The overall pharmaceutical market is shifting its focus from small molecule drugs to biologic compounds. At the same time, the patents on several existing biotherapeutics are likely to expire over the next five years. These two factors are contributing to greater demand for contract manufacturing services in the biopharmaceutical sector at a time when a gap already exists between available and needed capacity, according to Aiswariya Chidambaram, senior research analyst for life-sciences with market research firm Frost & Sullivan.
“While companies are making investments to increase capacity, it is very difficult to predict exactly how much capacity will be needed in the future. Biopharmaceutical manufacturers need to closely monitor the situation and establish strategic relationships with the contract manufacturing organizations (CMOs) that meet their performance requirements and have the expertise and capacity they expect to require,” Chidambaram notes.
Key changes in the biopharma market
The market for biopharmaceuticals is expected to experience very healthy growth in the coming years, according to Frost & Sullivan, as interest increases in large molecule actives. Currently, approximately 90% of big pharma revenues are based on small molecule APIs. In the next five to 10 years, however, that number will drop considerably, and as much as 25% of big pharma revenues is anticipated to be derived from biological actives by 2017, according to Chidambaram. In addition, blockbuster biologics worth over $100 billion are due to lose patent protection between 2012 and 2017. As a result, the global biosimilars market is projected to grow at a compound annual growth rate of approximately 60% between 2012 and 2017.
Be aware of challenges facing CMOs
Biopharmaceutical manufacturers looking to benefit from these growth trends and planning to do so with the use of CMOs must consider the challenges facing contract manufacturers. “While these trends are driving investments by CMOs in capacity and technology advances, one of the biggest challenges they face is anticipation of needed capacity due to the long development times for biopharmaceutical drugs and the uncertainty of success for any given biologic candidate,” Chidambaram says. In fact, she adds that one of the main reasons biopharmaceutical companies turn to CMOs is to avoid the very high capital expenditures and long times required to construct, equip, and validate manufacturing facilities.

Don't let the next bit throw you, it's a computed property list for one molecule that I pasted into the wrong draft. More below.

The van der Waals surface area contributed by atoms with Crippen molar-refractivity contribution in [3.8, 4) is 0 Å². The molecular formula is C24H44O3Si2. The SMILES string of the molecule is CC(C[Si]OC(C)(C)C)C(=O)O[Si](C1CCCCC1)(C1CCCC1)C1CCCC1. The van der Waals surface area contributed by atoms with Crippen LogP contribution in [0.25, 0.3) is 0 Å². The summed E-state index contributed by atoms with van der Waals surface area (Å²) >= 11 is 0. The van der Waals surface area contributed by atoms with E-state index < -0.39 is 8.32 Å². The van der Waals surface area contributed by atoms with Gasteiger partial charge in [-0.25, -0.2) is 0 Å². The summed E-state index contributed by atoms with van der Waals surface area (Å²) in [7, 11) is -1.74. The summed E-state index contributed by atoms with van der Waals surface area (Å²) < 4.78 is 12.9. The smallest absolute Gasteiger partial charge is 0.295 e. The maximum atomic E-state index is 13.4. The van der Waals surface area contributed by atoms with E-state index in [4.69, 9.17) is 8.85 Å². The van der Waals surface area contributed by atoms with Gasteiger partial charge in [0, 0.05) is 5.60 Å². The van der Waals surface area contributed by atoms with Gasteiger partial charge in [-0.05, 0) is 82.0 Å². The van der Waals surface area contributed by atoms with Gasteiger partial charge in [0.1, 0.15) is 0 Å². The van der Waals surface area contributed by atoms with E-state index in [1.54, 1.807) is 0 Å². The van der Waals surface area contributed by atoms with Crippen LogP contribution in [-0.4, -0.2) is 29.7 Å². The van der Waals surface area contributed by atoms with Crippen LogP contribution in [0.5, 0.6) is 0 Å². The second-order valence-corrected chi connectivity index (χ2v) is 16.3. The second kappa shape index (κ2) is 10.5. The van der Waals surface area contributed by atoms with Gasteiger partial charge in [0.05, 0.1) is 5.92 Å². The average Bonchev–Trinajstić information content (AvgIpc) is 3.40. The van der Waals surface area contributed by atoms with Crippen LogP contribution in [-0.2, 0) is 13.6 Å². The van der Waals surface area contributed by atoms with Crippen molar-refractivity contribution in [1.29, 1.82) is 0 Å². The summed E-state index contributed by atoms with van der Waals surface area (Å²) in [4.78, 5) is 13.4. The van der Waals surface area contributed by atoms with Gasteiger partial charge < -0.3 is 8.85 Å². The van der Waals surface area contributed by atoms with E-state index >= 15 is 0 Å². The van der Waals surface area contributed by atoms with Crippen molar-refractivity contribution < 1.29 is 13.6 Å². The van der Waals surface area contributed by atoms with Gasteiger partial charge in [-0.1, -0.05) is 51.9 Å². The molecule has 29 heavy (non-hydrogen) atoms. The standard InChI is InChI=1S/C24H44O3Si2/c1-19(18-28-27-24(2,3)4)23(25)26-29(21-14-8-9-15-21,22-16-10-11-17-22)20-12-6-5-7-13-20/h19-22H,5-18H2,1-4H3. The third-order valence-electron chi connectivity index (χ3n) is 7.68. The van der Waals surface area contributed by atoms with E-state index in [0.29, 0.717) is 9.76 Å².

Complying with complex regulatory requirements is another key challenge faced by CMOs and also a driver for their use by biopharmaceutical companies. There are a wide range of product types, and many times the regulatory requirements are different. In addition, CMOs are trying to grapple with the uncertainties in the regulatory framework for biosimilars. While the European Union has made significant progress, the United States falls slightly behind, and it is still unclear what the approval process will ultimately entail, according to Chidambaram.
Further down the road, biopharmaceutical CMOs, which are currently largely located in the EU and the US, will face new competition from CMOs in emerging markets, most notably India. “At this point, CMOs in these emerging markets have yet to develop the technical expertise for most biopharmaceutical processes, but they are making advances and are preparing to enter the biosimilars marketplace in the future,” Chidambaram explains.
Quality must remain top selection criteria